Yes, I would invest in a real teeter from a good equipment maker. I would also make sure that the base is fully adjustable for training!
We have 9 dogs and have trained 7 of them to do teeters (of the two we havenít trained on the teeter; one came trained and the other is a puppy). There are many methods for training a teeter from starting with the teeter on the lowest position, to holding up the end of the teeter while you dog runs up to get a treat, to my favorite, using a specially made table that is as high as the highest teeter setting and slowly lowering the table. We use another table about half the height for the dog to get off form the high table. Somebody already mentioned the Susan Garrett method of using two tables to train the teeter (also a good way).
Our dogs never see a full teeter until they are WELL over a year old. They will do some ďend behaviorĒ exercises like jumping on the end of a low teeter into a 2 on 2 off position, banging down the teeter, etc. We spend months and months doing end behavior work, getting the dog comfortable running across a plank between two tables and working on a wobble board before the dog is allowed on a real teeter.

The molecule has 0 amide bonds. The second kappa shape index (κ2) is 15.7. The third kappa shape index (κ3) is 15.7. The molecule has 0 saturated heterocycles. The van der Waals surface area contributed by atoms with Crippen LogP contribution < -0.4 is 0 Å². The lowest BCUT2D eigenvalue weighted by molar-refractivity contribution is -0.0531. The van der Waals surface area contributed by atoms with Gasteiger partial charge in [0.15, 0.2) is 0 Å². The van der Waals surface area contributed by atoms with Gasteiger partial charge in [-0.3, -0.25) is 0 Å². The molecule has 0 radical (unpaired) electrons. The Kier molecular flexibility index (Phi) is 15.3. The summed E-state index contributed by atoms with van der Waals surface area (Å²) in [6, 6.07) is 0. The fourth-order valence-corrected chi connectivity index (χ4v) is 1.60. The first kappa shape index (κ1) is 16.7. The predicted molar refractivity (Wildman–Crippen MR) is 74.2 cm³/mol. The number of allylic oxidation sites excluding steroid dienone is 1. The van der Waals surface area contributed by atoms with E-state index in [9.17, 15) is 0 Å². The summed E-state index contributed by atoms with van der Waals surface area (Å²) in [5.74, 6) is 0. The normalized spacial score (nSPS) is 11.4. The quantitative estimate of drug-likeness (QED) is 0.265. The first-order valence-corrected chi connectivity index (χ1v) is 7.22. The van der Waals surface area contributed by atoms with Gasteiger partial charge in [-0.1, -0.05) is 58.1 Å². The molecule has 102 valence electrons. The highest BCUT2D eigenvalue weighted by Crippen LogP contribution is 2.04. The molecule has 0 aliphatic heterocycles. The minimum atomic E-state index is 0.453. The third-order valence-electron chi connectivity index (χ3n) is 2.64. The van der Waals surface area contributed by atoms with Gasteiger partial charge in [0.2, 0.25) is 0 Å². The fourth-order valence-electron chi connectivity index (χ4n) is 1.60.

In agility, foundation is everything! We have 18 agility championships (AKC and USDAA) among our standard Poodles and have learned over the years that without a great foundation, nothing will work well in the end. Our dogs donít learn to weave until they are 16 -18 months old. They donít jump until they are 15 months old and the NEVER EVER see contacts until they have perfected the end behavior and are at least 14 months old! We spend months and months building their foundation away from contacts before they are allowed on the real thing. Our current youngsters just turned three last month and they have yet to compete in standard classes with contacts. Both are in excellent jumpers, but because they are a bit cautious (littermates) we have taken our time with them and it is paying off!
Below is a video done a few weeks ago of my young standard bitch from my MACH 2 female. She was petrified of the teeter and dog walk at first and I took more than two years to train her! It was worth it!
Take your time and make sure your dog is happy and confident at each step before you move on to the next step!
Helen Grinnell King
Excuses prevent advancement ~ So do big fat egos
"Breeding to the standard will not preserve function. All it can preserve is appearance." Dan Belkin PhD
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